| less than one acre|
May 16, 2000
22 October 1998
| 46 Granite Street, Barre City, Vermont|
George Perkins Marsh Bo, Rokeby, Emma Willard House, Rockingham Meeting House, Justin Smith Morrill Ho
The Socialist Labor Party Hall at 46 Granite Street, Barre, Vermont was constructed in 1900. It was Barre's leading place were debates took place among anarchists, socialists, and union leaders over the future direction of the labor movement in United States in the early 20th century.
Located in the former Italian section of Barre, the Socialist Labor Party Hall is a two story flat-roofed brick structure with a gambrel-roofed single story rear hall. It is associated with Barre's rich ethnic heritage, specifically the vital Italian community that immigrated to Barre at the end of the 19th century.
The direct association of this property with the labor movement, community, and the immigration of Italians makes it one of Barre's most important buildings. It was designated a National Historic Landmark in 2000 for its association with the socialist, anarchist, and labor movements, and as the only building known to have been built by volunteer members of the Socialist Labor Party.
Socialist Labor Party Hall Wikipedia
Its design reflects no particular architectural style, but its form does illustrate the building's function as an assembly hall. The exterior is simply ornamented with Barre granite details. The most important of these is a carved medallion depicting an arm bearing a hammer, the symbol of the Socialist Labor Party, and the initials SLP.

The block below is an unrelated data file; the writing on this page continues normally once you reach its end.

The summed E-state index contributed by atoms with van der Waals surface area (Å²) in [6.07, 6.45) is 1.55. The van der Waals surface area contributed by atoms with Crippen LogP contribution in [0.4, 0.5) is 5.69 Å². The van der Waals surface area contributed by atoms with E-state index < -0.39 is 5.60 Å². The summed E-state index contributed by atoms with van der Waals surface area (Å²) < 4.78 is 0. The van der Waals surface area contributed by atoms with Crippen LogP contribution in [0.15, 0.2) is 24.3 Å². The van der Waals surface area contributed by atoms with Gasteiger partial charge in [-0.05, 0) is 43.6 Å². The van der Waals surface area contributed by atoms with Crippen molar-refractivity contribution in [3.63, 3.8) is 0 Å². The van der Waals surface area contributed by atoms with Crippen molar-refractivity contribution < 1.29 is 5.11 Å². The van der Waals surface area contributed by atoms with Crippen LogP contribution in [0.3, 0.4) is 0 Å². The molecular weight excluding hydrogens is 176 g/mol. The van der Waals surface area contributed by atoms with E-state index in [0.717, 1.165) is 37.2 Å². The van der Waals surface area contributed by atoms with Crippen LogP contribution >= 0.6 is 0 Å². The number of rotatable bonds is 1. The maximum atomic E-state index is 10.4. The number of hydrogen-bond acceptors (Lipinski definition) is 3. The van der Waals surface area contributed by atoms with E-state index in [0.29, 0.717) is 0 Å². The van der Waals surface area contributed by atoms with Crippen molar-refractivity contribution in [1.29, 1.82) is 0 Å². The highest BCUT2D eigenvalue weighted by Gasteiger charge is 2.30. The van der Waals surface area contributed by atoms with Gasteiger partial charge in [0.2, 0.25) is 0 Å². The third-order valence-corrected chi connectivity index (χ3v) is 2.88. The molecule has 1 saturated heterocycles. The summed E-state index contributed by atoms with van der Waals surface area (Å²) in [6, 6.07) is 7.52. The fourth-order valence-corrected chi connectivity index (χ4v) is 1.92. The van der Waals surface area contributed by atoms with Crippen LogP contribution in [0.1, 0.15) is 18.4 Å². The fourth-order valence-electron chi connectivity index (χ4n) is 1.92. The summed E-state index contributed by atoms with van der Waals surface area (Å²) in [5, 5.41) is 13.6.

The building was constructed in 1900 by volunteers of the Italian community as a meeting hall for the Socialist Labor Party, a political group dedicated to social and labor reform. The Hall provided the community with a place to meet, organize, and socialize. Dances, boxing and wrestling matches were held here. In 1901, the Co-Operative store was started in the basement to provide necessities for the community.
When the Hall opened in 1900, more than 90 percent of Barre's workers belonged to one of 15 local unions, many of them probably attended union meetings and political rallies held here. From 1900 to 1936 the building held the offices and meetings of the Granite Cutters International Association, at the time the largest local union of granite workers in the country. Labors leaders such as Eugene Debs and Samuel Gompers are known to have visited Barre and, although unconfirmed, likely spoke at the Hall.
During textile strikes taking place in Lawrence, Massachusetts, the Italian community in Barre sheltered 35 children of those striking workers, all of whom were received at the Hall. During one political gathering in 1903, illustrating the sometimes volatile nature of political groups at this time, an argument broke out between socialists and anarchists, ending in the essentially random but fatal shooting of Elia Corti, a prominent Italian stone carver responsible for the panels on the Robert Burns Memorial statue in Barre.
In 1936, the Hall was sold and converted to a warehouse for The Washington Fruit Company and later the Vermont Pak Tomato company.
The property was listed on the National Register of Historic Places in 1998, and was designated a National Historic Landmark in 2000.
In 1995 the Hall was purchased by the Barre Historical Society, with much support, to restore it as a library, community meeting hall, and social club. The Labor Hall was flooded due to rain on July 10–11, 2007. Four feet of water flooded the basement, damaging walls, equipment, and the archived documents stored in the basement.